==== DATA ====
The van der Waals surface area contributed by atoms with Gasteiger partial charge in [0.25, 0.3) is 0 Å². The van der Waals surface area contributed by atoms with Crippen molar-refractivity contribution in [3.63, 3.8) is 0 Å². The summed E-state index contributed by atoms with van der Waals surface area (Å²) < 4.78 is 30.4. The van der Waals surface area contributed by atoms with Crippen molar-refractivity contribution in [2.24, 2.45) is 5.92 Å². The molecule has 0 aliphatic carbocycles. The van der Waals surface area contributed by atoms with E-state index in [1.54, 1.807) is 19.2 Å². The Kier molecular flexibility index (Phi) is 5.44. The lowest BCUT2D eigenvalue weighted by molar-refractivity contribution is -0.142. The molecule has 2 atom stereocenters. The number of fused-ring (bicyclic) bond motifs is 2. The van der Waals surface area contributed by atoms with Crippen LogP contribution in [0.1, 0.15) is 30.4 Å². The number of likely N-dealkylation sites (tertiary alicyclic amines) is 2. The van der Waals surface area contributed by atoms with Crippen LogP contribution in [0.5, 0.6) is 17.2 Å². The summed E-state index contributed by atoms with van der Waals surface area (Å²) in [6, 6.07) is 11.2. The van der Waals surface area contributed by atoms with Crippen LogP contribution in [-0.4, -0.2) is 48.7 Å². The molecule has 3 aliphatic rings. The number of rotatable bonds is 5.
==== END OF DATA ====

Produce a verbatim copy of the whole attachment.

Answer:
The van der Waals surface area contributed by atoms with Gasteiger partial charge in [0.25, 0.3) is 0 Å². The van der Waals surface area contributed by atoms with Crippen molar-refractivity contribution in [3.63, 3.8) is 0 Å². The summed E-state index contributed by atoms with van der Waals surface area (Å²) < 4.78 is 30.4. The van der Waals surface area contributed by atoms with Crippen molar-refractivity contribution in [2.24, 2.45) is 5.92 Å². The molecule has 0 aliphatic carbocycles. The van der Waals surface area contributed by atoms with E-state index in [1.54, 1.807) is 19.2 Å². The Kier molecular flexibility index (Phi) is 5.44. The lowest BCUT2D eigenvalue weighted by molar-refractivity contribution is -0.142. The molecule has 2 atom stereocenters. The number of fused-ring (bicyclic) bond motifs is 2. The van der Waals surface area contributed by atoms with Crippen LogP contribution in [0.1, 0.15) is 30.4 Å². The number of likely N-dealkylation sites (tertiary alicyclic amines) is 2. The van der Waals surface area contributed by atoms with Crippen LogP contribution in [0.5, 0.6) is 17.2 Å². The summed E-state index contributed by atoms with van der Waals surface area (Å²) in [6, 6.07) is 11.2. The van der Waals surface area contributed by atoms with Crippen LogP contribution in [-0.4, -0.2) is 48.7 Å². The molecule has 3 aliphatic rings. The number of rotatable bonds is 5.